On This Week with Christiane Amanpour, we are all very, very shocked that people like Christine O'Donnell are somehow taken very, very seriously. As if the constant media barrage had nothing to do with that -- or with the success of crazy people like Sharon Angle, who for some reason was also taken seriously (because we didn't want to hurt the widdle feelings of the disgruntled fringe teabaggers):
Meghan McCain, author of the book "Dirty Sexy Politics," said Christine O'Donnell, the Republican candidate for Senate in Delaware, was real trouble.
"Well, I speak as a 26-year-old woman and my problem is that, no matter what, Christine O'Donnell is making a mockery of running for public office," McCain told anchor Christiane Amanpour. "She has no real history, no real success in any kind of business."
McCain, daughter of Sen. John McCain, R-Ariz., said that the message, "that sends to my generation is: one day you can just wake and run for Senate, no matter how [much of] a lack of experience you have. And it scares for me for a lot of reasons."
"I just know, in my group of friends, it turns people off because she's seen as a nutjob," she said.
You know, Meghan, this might have been a good time to apologize to the public for your father, who after all, set the precedent on lowering that bar... you betcha!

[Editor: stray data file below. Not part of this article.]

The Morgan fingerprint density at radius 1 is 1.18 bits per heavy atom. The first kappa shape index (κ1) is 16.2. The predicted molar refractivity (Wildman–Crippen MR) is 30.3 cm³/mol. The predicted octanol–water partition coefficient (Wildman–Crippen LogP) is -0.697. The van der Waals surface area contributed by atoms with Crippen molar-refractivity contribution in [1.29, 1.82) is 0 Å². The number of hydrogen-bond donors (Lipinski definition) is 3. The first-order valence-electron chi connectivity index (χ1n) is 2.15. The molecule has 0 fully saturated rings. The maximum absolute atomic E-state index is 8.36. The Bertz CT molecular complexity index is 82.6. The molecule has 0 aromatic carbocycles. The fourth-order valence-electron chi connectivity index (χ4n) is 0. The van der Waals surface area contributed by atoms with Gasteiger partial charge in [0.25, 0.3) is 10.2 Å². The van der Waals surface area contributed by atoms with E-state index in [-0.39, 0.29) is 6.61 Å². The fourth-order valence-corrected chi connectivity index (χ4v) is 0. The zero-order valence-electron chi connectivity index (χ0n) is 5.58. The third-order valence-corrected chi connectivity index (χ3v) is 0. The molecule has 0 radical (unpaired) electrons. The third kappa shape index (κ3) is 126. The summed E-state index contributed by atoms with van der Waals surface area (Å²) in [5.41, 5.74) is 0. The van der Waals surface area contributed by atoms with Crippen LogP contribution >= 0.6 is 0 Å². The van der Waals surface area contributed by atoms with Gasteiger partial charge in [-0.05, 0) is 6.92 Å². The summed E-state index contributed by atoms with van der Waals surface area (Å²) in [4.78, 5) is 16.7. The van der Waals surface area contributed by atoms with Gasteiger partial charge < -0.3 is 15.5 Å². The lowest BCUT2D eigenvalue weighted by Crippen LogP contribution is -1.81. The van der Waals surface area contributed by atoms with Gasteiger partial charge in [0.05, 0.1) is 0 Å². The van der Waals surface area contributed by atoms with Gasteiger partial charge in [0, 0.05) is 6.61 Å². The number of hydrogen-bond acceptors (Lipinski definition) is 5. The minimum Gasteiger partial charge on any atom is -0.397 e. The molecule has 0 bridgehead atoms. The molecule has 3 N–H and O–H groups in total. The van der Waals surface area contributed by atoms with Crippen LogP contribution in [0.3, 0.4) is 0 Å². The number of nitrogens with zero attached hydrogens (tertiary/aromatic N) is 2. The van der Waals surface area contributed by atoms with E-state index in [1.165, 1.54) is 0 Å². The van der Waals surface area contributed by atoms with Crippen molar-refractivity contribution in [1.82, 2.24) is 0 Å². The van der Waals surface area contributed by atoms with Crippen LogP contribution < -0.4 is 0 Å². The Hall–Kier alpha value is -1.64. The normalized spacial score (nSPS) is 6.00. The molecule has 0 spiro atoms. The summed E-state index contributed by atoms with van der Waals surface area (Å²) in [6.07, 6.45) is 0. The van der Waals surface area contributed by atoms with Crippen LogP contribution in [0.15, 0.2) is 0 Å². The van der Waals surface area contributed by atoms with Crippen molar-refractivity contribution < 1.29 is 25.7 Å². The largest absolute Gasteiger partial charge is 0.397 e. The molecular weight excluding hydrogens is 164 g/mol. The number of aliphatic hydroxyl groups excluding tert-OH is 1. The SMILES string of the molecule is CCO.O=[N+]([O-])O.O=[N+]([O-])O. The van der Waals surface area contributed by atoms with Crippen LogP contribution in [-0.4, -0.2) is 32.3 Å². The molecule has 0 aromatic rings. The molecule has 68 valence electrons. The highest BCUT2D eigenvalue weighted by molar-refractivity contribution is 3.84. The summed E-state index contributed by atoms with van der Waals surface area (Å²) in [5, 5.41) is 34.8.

Amanpour asked political analyst Matthew Dowd about the curious backgrounds of some Tea Party-affiliated candidates that have come to light recently.
He said when people vote for them, "they are votes of passion. They are like crimes of passion, in that in the aftermath you think, 'maybe I shouldn't have done that,'" he said. "But in the middle of a time when the country is so angry at Washington ... they turn to candidates that are so outside, that many of those candidates are either nuts, or somewhat off or not competent."
"But in the end," Dowd said, "if you had to switch places with the Democratic Party or the Republican Party, the Democrats would switch places with the Republicans in a minute if they could in this year's election cycle."
Dowd, who has worked for both Democratic and Republican candidates, said that the voters of Delaware will serve as a final check against O'Donnell, who is running for a Senate seat in Delaware for the third time.
"Republicans nominated somebody that's not qualified, that's probably incompetent, and has said some crazy stuff," he said. "The great news is, the Delaware electorate is probably going to send her packing one more time."